Timeless themes within traditional methods are often overlooked as insipid and outdated. Though seemingly dignified and delicate in practice, the pencil and ink works of artist David Bray reveal figures and characters of an unyielding depth. In his latest exhibition with StolenSpace Gallery, David deviates upon a Wrong Turn in the ever-present world of fantasy — and in undertaking a new platform on which to illustrate, thus adds a new dynamic to his work.
In our brief but insightful encounter, one of the most admirable traits I must hail David for is his unremitting ability and conviction to deftly improve his craft even despite his extensive client list and commercial success with brands including Harvey Nichols, H&M, Elle, Virgin, Body Shop and Sony. David reveals the testing and often humorous lengths he goes to in order to improve his work and the importance of an artist to remain faithful in his playfulness.
David, it’s noted that as a child artist you would draw images of space travel — depicting yourself and friends visiting other planets and universes. However many audiences are more familiar with your images of the captivating female figure. Do you recall the turning point for the subject matter of your illustrations?
I couldn’t draw women at all. And it bugged me, it became an obsession I needed to fufill. I just drew and drew until it clicked. I don’t remember exactly when the turning point was, when I was in my early 20’s I guess. I wanted to created a portrait for a girl I was seeing at the time, but it looked like Patrick Swayze. (She didn’t look like Patrick Swayze, she probably wished I did.)
How have your beginnings with themes of fantasy influenced the way you illustrate portraits today?
I don’t like portraits that are faced straight ahead. I try to create a story or a theme – it gives me the reason to create the drawing. I tend to repeat the them until I’ve exhausted it, or until I’m bored and move onto the next….
Not one particular muse, but a group. They are all very supportive.
Do you ever draw or create an art piece with a particular audience in mind?
I tend to draw for myself, which is quite self-indulgent I suppose. It might because I need to pin down an idea, or because I need to test myself to “see if I can actually do this.” I could never draw feet, so I set myself a task of which every figure in the pieces I created would be seen to be wearing only one shoe. It would force me to conquer my lack of skill.
I think if I worried about who the audience was, I would get stifled and I wouldn’t be as free. The main reason I do this is to avoid working, so it is now my duty to play.
Do you recall anyone in particular who played a significant role towards the support and encouragement of your artistic career?
My dad always encouraged me. For a while after art college, I sort of gave up for a little while. And a friend called Jon Peek more or less very bluntly told me I was an idiot if I didn’t pursue something in illustration, he was a little less polite than that. But it worked.
What are the benefits of illustrating on paper over canvas?
It’s cheaper. And paper is always available. Old envelopes, newspaper, paper bags – there is no excuse not to draw. The most important lesson I learnt from art college was too be resourceful. Dont’t sit and say I can’t do it — find a solution and get on with it. Though for this show at StolenSpace, the works are exclusively on wood. I used found boards and used reclaimed timber to frame them – just to change things up and keep it interesting for me as an artists and for the audience too, I hope.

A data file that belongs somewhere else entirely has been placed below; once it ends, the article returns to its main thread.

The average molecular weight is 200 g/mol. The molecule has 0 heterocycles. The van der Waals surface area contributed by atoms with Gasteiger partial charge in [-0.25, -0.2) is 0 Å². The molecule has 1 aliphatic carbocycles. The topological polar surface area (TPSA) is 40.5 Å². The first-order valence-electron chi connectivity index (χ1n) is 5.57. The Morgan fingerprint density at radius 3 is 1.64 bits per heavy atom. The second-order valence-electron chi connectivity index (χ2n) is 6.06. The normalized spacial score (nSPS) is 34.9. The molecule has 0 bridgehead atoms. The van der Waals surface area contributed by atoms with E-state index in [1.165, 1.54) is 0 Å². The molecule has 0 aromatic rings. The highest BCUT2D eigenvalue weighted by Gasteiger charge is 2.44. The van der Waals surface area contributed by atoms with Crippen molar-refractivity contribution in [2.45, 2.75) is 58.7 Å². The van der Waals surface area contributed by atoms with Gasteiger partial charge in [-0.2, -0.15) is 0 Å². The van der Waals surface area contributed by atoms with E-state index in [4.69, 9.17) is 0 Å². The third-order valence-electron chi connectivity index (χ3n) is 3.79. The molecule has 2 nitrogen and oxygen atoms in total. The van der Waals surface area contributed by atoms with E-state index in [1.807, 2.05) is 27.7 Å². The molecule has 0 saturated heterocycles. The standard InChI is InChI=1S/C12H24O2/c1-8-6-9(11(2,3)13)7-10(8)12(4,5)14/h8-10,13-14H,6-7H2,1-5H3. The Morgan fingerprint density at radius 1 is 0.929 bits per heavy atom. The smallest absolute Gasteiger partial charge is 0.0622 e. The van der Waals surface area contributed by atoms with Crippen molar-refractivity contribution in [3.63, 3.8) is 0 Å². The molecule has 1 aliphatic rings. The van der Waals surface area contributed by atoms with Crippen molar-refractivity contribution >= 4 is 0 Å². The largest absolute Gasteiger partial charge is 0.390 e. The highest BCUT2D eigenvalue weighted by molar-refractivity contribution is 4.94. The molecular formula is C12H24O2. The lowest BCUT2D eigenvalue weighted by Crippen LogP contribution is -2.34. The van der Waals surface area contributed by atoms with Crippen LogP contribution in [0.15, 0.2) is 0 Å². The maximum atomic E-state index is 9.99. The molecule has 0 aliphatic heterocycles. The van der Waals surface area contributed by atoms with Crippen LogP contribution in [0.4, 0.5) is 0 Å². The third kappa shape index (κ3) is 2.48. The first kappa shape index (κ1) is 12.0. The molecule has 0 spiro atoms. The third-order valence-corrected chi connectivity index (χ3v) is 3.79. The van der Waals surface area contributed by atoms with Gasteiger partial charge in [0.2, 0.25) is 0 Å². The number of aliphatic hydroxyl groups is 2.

Given the number of available resources online to train oneself as a designer/illustrator, it’s all too easy to coin an individual with a unmerited title, do you feel the craft in your field is often devalued in the current digital age?
I don’t think it is devalued. There is a place for everything, and working digitally I guess, is just another “craft” of sorts. It depends entirely on what you do with your work, and how interesting it is. Personally, I never wanted to be sat at a desk and behind a computer screen so I try and keep everything as physical and hands on as I can.
You have an extensive list of clients. Which of your commissioned projects have given you the most satisfaction, personally and creatively?
I’ve been really lucky in the commissions that have come my way, all have had their own quirks and demands but I’ve never felt like one day is the same as the next or the day prior – they’ve all pushed me creatively. If I ever felt like I was “phoning it in” I would give up. What’s the point of going through the motions?
What are you currently fascinated by and how is it feeding into your work?
I’ve been obsessed with naive and prison tattoos lately. The new body of work reflects that – the figures are more naive and graphic. As always, I’m just trying to change it up a little bit.
Do you have any self-imposed rules you live by?
Not that I know of or can think of. I do draw every day, because it’s an obsession, even if it’s an absent-minded doodle. I’ve actually just started painting again. I need to set a rule: to clean my brushes. I’m the worst for ruining paint brushes. STOP KILLING BRUSHES!
David’s new exhibition Wrong Turn is now open at StolenSpace Gallery in the Brick Lane area: 17 Osborn Street E1 6TD.
David Bray was speaking exclusively to Arts Editor Luciana Garbarni